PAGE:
Warm Weather Hunts: 5 Tips to Keep Meat from Spoiling in the Field | Field & Stream

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Warm Weather Hunts: 5 Tips to Keep Meat from Spoiling in the Field

One of the reasons, or should I say excuses, for not filling my Utah Book Cliffs archery elk tag earlier this month was the warm weather. Temperatures soared into the 80s during the first four days of the hunt, leaving bulls silent for all but the first and last hour of the day. Bowhunting silent bulls is a bit like stumbling through the turkey woods when the toms aren't gobbling -- ultimately, you feel like you're bumping animals rather than hunting, at which time it's probably best to just sit down and wait for one to wander by.

Hunting elk and other big-game animals in hot weather presents another problem: what should you do with the meat if you actually tag out? This is especially true on a backcountry hunt where the closest meat locker is hours, or even days, away. Here are a few tips I have used in the past with success, along with a couple of ideas I had planned to employ in Utah but didn't have the chance.

1. Bone the Meat Immediately
Usually I like to keep the meat on the bone for at least 12 hours or so to let the muscles go through rigor mortis and then relax again. This makes for a more tender final product. But in warm weather, the meat closest to the bone, especially large bones like the femur, are the first to go sour. If you're adamant about keeping it on the bone for easier hanging and packing out, at least make a deep slit in the meat to expose the bone and let some of that heat out.

2. Go Gutless
Keeping meat from spoiling requires keeping everything as clean as possible -- something that's tough to do in the woods. Make the job easier by quartering your animal without gutting it. To me, this method is not only cleaner, but also easier, particularly with a big animals like elk or moose. If you're not sure how, there are a lot of online videos showing the process.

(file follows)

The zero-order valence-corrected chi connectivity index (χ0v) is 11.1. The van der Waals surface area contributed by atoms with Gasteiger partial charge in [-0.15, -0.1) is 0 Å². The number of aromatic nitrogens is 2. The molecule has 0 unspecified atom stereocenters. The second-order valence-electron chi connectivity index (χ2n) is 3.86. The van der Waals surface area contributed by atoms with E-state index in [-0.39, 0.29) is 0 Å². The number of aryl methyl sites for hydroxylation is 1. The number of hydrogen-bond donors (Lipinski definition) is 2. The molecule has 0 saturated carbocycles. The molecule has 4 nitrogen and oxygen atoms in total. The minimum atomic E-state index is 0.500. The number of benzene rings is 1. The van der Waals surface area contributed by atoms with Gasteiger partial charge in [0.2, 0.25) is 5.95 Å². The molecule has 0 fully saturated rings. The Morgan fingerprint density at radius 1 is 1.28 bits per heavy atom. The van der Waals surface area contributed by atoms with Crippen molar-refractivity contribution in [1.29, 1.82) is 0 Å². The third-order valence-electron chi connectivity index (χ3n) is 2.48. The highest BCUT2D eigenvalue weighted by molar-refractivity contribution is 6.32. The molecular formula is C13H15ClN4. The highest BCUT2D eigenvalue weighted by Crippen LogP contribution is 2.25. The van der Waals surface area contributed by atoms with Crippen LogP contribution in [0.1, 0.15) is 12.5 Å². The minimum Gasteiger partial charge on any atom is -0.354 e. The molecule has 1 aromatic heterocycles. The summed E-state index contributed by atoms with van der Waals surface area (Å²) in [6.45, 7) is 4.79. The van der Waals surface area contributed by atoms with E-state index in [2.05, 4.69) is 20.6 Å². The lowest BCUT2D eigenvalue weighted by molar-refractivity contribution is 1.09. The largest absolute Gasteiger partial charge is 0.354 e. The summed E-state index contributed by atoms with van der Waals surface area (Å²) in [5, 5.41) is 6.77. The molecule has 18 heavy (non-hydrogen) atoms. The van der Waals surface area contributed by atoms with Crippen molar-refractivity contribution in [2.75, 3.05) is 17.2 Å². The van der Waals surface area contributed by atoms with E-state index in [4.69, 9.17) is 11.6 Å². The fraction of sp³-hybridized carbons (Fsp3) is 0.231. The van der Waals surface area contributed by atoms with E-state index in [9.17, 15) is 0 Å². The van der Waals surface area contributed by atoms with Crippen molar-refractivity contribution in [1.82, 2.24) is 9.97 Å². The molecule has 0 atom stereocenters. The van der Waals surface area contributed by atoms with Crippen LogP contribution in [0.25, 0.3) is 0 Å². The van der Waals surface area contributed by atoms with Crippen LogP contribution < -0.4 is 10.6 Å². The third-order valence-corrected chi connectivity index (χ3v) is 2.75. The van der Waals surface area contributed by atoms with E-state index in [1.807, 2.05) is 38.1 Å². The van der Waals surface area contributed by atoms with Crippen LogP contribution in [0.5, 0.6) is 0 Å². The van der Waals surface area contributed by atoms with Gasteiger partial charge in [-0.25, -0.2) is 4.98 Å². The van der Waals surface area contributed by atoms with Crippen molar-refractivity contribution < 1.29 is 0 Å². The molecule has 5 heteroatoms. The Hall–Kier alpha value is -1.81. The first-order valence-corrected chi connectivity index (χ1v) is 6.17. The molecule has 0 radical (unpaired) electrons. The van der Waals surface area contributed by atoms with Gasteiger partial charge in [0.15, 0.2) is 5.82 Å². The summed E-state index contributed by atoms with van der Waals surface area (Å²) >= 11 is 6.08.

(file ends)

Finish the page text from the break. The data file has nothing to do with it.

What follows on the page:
3. Air Out the Meat
Once the meat is boned and in clean gauze bags -- Alaska Game Bags are my favorite -- get the bags up off the ground to where cool air can circulate around them. Make sure you hang them in a shady spot, such as on the north side of an evergreen tree. If possible, monitor the bags throughout the day and move them as necessary to keep them out of the sun.

4. Season the Meat
Blow flies and yellow jackets seem to have an uncanny ability of finding your kill site the instant you make your first cut. Minimize the effect of these nuisances by covering all exposed meat and the outside of the game bag with a liberal dose of black pepper. I've also heard chili powder works well, and carried a fresh bottle of it in my elk-hunting pack this season. Unfortunately, I didn't get to report on its effectiveness.

5. Use MeatSavR
I also hoped to try out another product product designed specifically for hunters: MeatSavR. This powder is dissolved in water, then sprayed on the exposed meat immediately upon skinning. I don't fully grasp the science behind it, but it purportedly affects the pH balance of the surface of the meat, slowing the spoiling process. Though I don't have first-hand experience, I've used similar concoctions in the past with some success. In my mind, any advantage in the fight against spoilage is not only worth trying, but ultimately the ethical thing to do.

What things do you do to protect your meat in the field?

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